Now, as I paddle towards the channel Eric told me to avoid, I struggle to recall the details of our conversation. Was it left? Or am I not supposed to go right?
I know I’m tempting fate. But I see an island on the other side of that stripe of deep, dark water and I can’t resist. This island is ringed with cream-colored sand; everything else I’ve found today has been impenetrable thickets of mangrove.
I’ve set this arbitrary criteria for myself that something isn’t an island unless I can set foot on it. Or maybe it’s not so arbitrary, I think, as I glide towards the channel.
There’s “wet foot dry foot”—the American policy of allowing Cubans who make it to shore to stay in the U.S. while those who are caught in the water are sent back. Surely, clinging to a clump of mangroves with one’s feet out of the water wouldn’t count.
I keep my eye on the sand as I paddle towards the channel, a slash of navy in the bright green bight. As I reach the edge, I can’t help but look down. The sand and seagrass don’t fade. They stop. The water below me is so dark that I can’t even begin to guess how deep it is. I imagine an endless drop-off, a tear in the earth.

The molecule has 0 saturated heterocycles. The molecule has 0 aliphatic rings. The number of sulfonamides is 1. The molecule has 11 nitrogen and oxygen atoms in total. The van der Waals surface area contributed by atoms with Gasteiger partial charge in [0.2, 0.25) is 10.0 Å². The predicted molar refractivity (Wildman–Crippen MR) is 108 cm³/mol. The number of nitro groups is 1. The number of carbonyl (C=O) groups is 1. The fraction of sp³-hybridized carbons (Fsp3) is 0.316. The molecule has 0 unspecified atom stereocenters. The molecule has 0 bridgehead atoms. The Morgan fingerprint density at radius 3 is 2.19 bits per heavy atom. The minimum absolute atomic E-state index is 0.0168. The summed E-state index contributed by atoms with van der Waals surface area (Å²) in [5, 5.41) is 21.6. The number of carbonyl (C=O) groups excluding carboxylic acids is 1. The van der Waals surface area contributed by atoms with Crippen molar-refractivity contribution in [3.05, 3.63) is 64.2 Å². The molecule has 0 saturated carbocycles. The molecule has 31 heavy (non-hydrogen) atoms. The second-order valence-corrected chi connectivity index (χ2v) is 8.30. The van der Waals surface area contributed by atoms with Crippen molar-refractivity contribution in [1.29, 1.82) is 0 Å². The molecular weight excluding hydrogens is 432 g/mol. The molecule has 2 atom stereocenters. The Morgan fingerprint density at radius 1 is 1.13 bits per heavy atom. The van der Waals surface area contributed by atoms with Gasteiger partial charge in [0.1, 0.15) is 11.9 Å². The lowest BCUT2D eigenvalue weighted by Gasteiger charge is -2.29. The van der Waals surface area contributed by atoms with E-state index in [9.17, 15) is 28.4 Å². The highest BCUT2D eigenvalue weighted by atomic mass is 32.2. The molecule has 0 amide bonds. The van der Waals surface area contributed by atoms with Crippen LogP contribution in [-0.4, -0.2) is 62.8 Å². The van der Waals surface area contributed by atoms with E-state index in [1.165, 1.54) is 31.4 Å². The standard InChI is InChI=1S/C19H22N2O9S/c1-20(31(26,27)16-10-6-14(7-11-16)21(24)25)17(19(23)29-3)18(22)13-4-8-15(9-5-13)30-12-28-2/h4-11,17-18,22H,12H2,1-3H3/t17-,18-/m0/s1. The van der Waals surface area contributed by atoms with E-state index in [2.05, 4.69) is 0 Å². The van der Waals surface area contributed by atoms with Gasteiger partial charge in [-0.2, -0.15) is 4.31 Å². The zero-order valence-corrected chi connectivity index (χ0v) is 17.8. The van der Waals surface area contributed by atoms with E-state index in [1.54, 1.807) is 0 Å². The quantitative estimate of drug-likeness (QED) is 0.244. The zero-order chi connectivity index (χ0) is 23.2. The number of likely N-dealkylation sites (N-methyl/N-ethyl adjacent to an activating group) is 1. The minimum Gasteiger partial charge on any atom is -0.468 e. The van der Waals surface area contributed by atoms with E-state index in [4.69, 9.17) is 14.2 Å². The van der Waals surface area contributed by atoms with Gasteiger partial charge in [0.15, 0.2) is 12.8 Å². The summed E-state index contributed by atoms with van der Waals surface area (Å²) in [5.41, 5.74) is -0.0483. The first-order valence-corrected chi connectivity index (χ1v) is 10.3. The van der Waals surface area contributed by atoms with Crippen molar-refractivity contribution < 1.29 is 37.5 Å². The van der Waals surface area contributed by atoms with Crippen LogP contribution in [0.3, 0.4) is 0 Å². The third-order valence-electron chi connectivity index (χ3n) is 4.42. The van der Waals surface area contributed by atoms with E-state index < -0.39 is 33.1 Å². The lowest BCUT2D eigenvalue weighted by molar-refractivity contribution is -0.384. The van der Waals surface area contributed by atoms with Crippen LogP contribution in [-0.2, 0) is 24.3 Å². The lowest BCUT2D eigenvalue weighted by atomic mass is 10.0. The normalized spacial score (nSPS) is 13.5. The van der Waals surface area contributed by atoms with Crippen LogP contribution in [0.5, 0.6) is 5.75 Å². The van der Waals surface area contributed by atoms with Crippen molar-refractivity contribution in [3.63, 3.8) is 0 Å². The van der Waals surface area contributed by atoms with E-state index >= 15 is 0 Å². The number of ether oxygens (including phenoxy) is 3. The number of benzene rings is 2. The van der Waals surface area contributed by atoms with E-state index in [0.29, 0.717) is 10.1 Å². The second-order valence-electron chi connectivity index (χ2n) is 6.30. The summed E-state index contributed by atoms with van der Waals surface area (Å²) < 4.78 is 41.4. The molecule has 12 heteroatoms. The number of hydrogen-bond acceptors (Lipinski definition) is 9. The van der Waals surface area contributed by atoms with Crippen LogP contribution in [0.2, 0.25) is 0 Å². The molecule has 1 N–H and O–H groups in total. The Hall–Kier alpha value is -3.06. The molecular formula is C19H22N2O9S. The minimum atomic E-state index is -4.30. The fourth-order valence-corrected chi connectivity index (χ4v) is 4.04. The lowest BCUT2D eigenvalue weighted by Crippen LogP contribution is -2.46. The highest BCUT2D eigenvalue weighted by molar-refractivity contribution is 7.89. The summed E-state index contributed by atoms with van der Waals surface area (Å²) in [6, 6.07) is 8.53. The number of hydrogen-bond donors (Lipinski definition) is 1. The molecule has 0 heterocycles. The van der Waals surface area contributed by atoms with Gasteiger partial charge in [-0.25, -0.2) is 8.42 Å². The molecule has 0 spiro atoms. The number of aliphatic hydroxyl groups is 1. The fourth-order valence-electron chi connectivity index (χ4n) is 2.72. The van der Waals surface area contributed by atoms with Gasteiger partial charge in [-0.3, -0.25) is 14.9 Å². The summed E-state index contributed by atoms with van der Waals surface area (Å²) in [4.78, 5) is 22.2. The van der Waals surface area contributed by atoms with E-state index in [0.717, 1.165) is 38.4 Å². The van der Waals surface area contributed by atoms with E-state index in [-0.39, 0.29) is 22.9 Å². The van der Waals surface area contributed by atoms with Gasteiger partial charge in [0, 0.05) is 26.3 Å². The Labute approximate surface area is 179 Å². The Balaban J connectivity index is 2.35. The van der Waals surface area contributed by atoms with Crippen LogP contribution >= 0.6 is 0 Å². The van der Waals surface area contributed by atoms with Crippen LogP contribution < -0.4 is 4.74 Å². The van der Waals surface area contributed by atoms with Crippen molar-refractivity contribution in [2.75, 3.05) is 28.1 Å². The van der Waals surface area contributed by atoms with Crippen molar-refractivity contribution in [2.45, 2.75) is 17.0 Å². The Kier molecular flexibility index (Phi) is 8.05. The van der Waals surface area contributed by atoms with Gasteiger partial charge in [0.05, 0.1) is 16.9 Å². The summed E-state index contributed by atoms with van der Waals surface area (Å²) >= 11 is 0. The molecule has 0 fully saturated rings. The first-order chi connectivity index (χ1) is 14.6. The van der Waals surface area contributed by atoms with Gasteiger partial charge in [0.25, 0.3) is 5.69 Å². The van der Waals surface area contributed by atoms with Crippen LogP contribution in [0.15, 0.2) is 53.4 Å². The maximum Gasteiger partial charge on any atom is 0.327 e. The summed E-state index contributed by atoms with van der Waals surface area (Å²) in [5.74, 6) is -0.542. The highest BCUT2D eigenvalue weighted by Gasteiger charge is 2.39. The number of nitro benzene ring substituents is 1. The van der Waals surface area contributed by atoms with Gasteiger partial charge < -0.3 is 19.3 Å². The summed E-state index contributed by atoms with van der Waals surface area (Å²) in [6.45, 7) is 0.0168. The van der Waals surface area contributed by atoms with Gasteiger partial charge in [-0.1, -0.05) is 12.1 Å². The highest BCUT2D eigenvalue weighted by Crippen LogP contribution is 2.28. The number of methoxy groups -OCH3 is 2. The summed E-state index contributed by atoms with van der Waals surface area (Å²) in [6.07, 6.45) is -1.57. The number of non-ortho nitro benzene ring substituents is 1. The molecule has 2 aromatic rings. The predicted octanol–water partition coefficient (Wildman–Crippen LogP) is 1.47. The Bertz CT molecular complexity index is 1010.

My stomach grips itself as I enter the channel. I feel the current pulling on the kayak. I use my paddle to push back. Some hard strokes and I’m across.
Indeed, there’s sand waiting. I get out of the kayak and my foot sinks into the ground. It might be muddy, but I’m standing on something. An island! Through an arch in the trees, I can see arid land.